Breakthrough in Waziristan?
Breakthrough in Waziristan
By Ismail Khan
PESHAWAR, Aug 22: The government and militants in the restive North Waziristan agency are close to signing a peace agreement on Friday, according to credible sources. “August 25 will be like a red-letter day; both sides are keen to sign the peace agreement on Friday”, the sources said.
Militants in the volatile tribal region confirmed the development but said that some details needed to be worked out. “We hope to be able to get the deal on Friday,” a militant said requesting not to be named.
Administrator of North Waziristan, Dr Fakhr-i-Alam and members of the inter-tribal grand jirga would be the signatories to the peace agreement, with the latter standing in for the militants, the sources said.
Incidentally, the unilaterally extended one-month ceasefire announced by militants also expires on Friday. Earlier, militants had indicated their willingness to extend the ceasefire for another two months to allow the tribal jirga more time to work out a settlement.
The negotiations are being kept secret to the extent that only a handful of government officials are actually in the loop. The jirga members have been sworn to keep the deliberations secret, while government officials say that NWFP Governor Lt-Gen (retd) Mohammad Ali Jan Aurakzai is keeping cards close to his chest.
Little details are, therefore, emerging from the negotiations being held between the militants and the tribal jirga but Mr Aurakzai had told Dawn last week that much headway had been made.
“We have covered a lot of ground,” he said and sounded optimistic that all issues, including that of the presence of foreign militants and cross-border infiltration into Afghanistan would be resolved amicably.”
To his advantage, unlike his predecessors’, Mr Aurakzai exercised control over the talks and the ironing out of modalities; leaving little margin for outside interference and influence, government officials said.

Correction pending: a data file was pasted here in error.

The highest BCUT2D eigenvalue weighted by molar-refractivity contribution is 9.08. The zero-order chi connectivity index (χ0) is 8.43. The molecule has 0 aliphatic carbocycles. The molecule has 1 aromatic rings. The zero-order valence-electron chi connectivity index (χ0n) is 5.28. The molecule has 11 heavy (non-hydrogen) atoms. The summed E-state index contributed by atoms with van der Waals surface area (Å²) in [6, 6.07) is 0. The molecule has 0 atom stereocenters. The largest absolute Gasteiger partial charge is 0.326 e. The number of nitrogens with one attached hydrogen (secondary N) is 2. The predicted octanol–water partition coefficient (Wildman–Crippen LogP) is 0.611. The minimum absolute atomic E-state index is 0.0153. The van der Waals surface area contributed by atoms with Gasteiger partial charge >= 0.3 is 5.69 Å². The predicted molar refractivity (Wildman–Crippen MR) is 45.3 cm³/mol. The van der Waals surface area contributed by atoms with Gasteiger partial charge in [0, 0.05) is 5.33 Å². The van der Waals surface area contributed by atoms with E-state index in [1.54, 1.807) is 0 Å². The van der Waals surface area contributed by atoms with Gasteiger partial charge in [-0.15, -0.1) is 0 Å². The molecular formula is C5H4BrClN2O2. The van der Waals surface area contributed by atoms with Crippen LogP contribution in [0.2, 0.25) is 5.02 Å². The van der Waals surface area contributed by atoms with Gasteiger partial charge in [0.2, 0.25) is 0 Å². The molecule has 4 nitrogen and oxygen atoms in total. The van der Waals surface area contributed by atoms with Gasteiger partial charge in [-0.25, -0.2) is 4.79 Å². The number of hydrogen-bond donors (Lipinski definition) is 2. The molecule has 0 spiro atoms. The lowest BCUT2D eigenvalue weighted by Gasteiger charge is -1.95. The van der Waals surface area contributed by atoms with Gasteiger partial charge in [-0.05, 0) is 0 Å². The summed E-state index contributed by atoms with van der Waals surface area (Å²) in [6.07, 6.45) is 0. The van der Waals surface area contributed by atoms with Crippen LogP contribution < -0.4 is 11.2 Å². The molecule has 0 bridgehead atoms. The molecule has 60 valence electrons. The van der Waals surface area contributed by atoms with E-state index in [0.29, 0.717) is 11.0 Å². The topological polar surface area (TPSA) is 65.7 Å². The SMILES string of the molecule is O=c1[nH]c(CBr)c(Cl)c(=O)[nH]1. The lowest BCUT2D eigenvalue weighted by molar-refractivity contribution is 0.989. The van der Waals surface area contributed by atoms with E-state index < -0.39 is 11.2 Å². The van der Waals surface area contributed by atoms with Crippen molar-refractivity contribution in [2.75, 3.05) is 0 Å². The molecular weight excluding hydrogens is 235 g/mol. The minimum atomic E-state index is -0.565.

The government has met militants’ key demands, including release of their comrades, payment of compensation for losses to life and property, restoration of tribal perks and privileges and dismantling of some checkposts.
In a major policy concession, Mr Aurakzai announced on Aug 7 that foreign militants who preferred to stay in the tribal region could do so on valid guarantees from local tribesmen and on the condition that they would fully obey the law of the land.
This is a departure from the earlier government’s stand that foreigners must either leave or get themselves registered with the authorities.
The sources said that militants wanted another batch of over a dozen of their men released and the return of their weapons seized by security forces during various operations, demands the government was not likely to accept.
Additionally, the militants also want withdrawal of military, dismantling of their checkposts and their relocation to the forts in Miramshah and Mirali — regional and sub-regional headquarters of the troubled tribal region.
The sources said that while the government was keen to reach a settlement with militants to restore peace to the tribal region that had seen much violence over the past months, it would under no circumstances agree to the withdrawal of army from the region.
They said that the militants had been conveyed that message in no uncertain terms.